In a speech he delivered during the cabinet meeting earlier today, Tuesday, "since the establishment of our government, we were frank to our people; the killers of the activists, media professionals, and innocent people will not escape punishment and the fist of law."
Al-Kadhimi said that his government has fulfilled the promises it made to the people, "particularly the election, Justice, and economic reforms."
"We pursued the groups that were involved in the Murders. We successfully apprehended the killers of Hisham al-Hashemi and Ahmed Abdul-Samad, and we will continue to pursue whoever is involved in the Iraqi bloodshed."
"We endorse the Judiciary's independence. We do not seek vengeance, we only want justice," he concluded.
Iraq's supreme court has sentenced a man to death by hanging for the killing of two prominent Iraqi journalists last year, known for their coverage of anti-government protests in the southern city of Basra.
Ahmed Abdul Samad, a Dijlah TV reporter, and Safaa Ghali, his cameraman, were found shot and killed in a car parked near a police station on January 10, 2020. Their deaths were part of a wave of targeted killings against activists and journalists covering the protest movement that erupted in late October 2019.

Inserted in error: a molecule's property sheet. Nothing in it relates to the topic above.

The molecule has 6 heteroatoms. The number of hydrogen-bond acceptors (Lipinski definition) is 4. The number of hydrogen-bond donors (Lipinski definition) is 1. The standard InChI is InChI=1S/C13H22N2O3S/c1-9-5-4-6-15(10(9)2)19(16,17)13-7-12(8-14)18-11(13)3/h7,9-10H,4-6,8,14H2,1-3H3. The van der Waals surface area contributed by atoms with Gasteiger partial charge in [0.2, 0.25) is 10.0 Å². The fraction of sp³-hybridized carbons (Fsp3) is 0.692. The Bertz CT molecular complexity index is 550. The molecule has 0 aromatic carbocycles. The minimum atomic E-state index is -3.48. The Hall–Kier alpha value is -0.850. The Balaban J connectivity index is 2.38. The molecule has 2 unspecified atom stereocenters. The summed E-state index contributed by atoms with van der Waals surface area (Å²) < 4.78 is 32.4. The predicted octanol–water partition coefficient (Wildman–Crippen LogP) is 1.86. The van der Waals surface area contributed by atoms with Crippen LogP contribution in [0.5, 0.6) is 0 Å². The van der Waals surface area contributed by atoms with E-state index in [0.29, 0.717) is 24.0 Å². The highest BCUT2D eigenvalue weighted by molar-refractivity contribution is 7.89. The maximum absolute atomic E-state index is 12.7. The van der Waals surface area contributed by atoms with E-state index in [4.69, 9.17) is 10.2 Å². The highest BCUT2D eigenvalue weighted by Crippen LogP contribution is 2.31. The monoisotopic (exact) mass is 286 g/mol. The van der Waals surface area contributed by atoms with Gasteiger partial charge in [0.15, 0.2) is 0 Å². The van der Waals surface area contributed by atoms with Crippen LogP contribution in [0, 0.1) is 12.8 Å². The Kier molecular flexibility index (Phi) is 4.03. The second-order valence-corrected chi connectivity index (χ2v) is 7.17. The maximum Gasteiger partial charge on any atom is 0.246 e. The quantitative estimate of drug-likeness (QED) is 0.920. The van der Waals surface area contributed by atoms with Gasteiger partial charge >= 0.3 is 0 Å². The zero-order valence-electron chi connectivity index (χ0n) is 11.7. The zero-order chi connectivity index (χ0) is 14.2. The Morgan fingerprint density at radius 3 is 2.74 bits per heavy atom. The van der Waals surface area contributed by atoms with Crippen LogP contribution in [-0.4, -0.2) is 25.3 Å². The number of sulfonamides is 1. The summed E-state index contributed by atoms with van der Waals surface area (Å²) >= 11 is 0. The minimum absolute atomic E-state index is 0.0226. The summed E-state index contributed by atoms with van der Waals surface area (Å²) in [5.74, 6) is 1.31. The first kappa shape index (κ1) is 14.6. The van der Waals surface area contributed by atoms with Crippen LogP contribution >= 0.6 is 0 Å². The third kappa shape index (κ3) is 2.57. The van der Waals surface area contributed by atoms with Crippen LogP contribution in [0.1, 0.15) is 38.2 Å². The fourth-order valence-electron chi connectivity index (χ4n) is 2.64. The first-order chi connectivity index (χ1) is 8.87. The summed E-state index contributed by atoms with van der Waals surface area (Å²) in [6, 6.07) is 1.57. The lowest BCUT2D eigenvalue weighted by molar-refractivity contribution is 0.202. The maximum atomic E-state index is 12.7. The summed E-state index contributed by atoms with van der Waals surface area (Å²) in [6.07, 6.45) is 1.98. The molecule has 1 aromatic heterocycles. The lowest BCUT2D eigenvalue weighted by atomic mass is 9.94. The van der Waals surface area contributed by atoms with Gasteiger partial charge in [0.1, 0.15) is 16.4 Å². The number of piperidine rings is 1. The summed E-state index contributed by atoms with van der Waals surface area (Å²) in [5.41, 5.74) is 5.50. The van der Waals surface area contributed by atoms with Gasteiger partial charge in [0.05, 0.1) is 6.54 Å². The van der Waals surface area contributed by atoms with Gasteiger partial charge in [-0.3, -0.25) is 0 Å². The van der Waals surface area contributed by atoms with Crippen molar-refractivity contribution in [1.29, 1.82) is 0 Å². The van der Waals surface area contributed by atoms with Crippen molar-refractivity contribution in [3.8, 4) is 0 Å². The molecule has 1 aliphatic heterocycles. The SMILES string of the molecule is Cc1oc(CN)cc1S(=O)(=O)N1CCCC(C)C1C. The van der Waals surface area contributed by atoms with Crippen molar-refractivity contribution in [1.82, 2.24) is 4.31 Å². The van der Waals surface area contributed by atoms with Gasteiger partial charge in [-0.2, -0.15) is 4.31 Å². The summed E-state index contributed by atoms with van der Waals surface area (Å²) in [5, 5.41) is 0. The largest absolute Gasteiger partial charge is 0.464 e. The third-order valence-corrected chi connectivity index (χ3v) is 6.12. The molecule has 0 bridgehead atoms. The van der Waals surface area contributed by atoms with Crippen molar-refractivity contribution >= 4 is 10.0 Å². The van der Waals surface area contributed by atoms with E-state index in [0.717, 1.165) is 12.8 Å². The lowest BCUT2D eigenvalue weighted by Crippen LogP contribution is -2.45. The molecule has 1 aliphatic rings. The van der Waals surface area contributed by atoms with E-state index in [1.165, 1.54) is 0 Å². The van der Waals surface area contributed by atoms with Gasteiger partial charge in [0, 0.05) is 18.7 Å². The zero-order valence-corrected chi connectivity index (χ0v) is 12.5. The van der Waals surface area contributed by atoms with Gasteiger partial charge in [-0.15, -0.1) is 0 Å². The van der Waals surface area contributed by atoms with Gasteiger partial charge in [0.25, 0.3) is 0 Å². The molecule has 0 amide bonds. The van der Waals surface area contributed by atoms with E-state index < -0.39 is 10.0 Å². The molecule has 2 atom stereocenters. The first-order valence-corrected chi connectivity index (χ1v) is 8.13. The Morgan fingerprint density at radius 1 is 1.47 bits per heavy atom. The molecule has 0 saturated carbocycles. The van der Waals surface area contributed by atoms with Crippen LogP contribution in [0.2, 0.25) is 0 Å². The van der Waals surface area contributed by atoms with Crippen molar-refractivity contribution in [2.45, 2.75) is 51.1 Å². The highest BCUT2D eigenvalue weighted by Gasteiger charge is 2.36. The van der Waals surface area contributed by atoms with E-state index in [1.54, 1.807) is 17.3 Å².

For months, tens of thousands of protesters in the Iraqi capital of Baghdad and the predominantly Shiite southern provinces had taken to the streets to rally against endemic corruption and call for reforms. Over 600 people died as security forces used live ammunition and tear gas to disperse crowds.
The movement eventually petered out, in part because of the government’s heavy-handed response and the worsening coronavirus pandemic.
Protesters have largely blamed Iran-backed militia groups for carrying out killings that specifically targeted activists and journalists.
The court in Basra said the man convicted in the killing of the two journalists confessed to his crimes. It said he killed them with the aim of "destabilizing security and stability to achieve terrorist goals."
The court provided no details about the man’s identity or affiliation with any militant or other groups. The case is now with a higher court, which can either confirm the death penalty, hand down a lesser sentence or call for a retrial.
Mohammed Samad, the brother of the slain reporter, told The Associated Press over the phone that he blames four people for the killing "but only one was brought to court."
He identified the convicted killer as Hamza Kadhim al-Aidani, "a police officer who had worked at the same court that sentenced him today."
"Our happiness will be complete when their leader is brought to trial as he is currently on the run," he added.